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Terry Pluto picks Haden's honesty over athletes' robotic answers
Pluto says Browns cornerback Joe Haden's teary post game interview gives Cleveland some honest emotion

Morning Edition Host
Amanda Rabinowitz
Browns cornerback Joe Haden gave up the game-winning touchdown to Cecil Shorts with :40 left against Jacksonville.
Courtesy of Joshua Gunter, The Plain Dealer
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Tears and profanity are more likely in the stands at a Browns game than among the players. But in the locker room after Sunday’s four-point loss to Jacksonville, it was Browns cornerback Joe Haden fighting back tears and swearing in a brief interview with reporters. He was frustrated after allowing Jacksonville’s Cecil Shorts to catch the game-winning touchdown with less than a minute left to play. WKSU commentator Terry Pluto talks about the attention and criticism following Haden's 90-second interview.

LISTEN: Terry Pluto on Joe Haden

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LISTEN: Terry Pluto on Ohio State and his beef with the BCS

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Understanding an athlete's job
Terry Pluto
notes that most of us do our jobs well out of the spotlight, but might understand Haden and others better if we thought about professional athletes in our worlds.

 “Suppose if you were in sales and you’d been working on this deal, and the deal fell apart right at the end because you forgot to turn a form in on time … and somebody shoved a microphone in your face 10 minutes after it happened.”

“Athletes for the most part, at least after games ... some are still in their underwear and being interviewed. And that’s why I am a lot more tolerant of things that kind of go crazy in the locker room. If I just had a bad meeting with my boss and somebody wanted interview me about it, I wouldn’t exactly sound like a graduate of the Harvard school of diplomacy at that point.”

Phasing out locker room interviews?
The locker room interviews have evolved over time, and the pressure on sports journalists to get something posted fast has grown.

Some teams, like the Miami Heat, are trying to control that by having the journalists wait for fully-dressed and composed athletes to come to an interview room.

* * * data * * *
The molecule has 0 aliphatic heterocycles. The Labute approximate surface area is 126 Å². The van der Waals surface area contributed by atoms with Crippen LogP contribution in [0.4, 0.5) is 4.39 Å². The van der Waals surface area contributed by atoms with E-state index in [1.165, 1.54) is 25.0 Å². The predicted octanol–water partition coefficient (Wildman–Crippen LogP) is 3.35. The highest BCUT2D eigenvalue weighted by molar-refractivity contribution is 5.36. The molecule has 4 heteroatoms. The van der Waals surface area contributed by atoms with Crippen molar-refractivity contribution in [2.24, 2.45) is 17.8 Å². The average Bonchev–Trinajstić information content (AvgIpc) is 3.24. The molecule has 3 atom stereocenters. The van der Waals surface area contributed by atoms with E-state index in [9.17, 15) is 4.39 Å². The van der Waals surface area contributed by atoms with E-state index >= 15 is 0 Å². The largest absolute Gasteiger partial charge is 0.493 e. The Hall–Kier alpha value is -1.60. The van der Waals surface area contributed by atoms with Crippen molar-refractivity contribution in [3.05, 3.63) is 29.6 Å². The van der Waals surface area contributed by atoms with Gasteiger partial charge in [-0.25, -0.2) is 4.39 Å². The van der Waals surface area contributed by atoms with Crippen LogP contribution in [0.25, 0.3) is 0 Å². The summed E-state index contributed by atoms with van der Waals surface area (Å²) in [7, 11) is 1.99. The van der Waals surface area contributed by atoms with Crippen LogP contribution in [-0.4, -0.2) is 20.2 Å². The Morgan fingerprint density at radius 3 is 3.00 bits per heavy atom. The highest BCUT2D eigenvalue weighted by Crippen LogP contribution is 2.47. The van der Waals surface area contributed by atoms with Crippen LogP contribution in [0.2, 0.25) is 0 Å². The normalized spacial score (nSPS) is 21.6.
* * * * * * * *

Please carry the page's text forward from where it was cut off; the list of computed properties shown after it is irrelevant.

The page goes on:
“It’s kind of a calmer environment to avoid some of these things.”

A new concussion rule
And the NFL does keep reporters away from athletes who may have suffered concussions, a rule that stemmed from former Cleveland Browns quarterback Tim Couch.

“Tim Couch had a game against Baltimore and he really had a bad headache and he started to talk, and then cry and then they discovered he had a concussion. And then later on they discovered that kind of a reaction to a lot of lights and then stress after you have a concussion -- you kind of lose emotion. But it made Couch look weak and wimpy.”

Fearing public reaction
Overall, says Pluto, “Most times, with our jobs, we don’t know whether we won or lost each day. These guys do. And what they really want to say is, ‘I put all this work in, I’m trying, it just didn’t happen.’”

But they fear public reaction.

“I think football more than others because of the violent and physical nature of the sport, most of the guys shut down and they almost talk like robots… They don’t want to look like Joe Haden did because they’re afraid  people make fun of them.

But, adds Pluto, “there’s no reason to make fun of Joe Haden at all because you actually saw an honest emotion.”

Watch: Joe Haden's interview 

Related WKSU Stories

Another heartbreaker for the Browns
Monday, December 2, 2013

Terry Pluto on things he is thankful for
Wednesday, November 27, 2013

Cleveland's unrequited quarterback love
Wednesday, November 20, 2013

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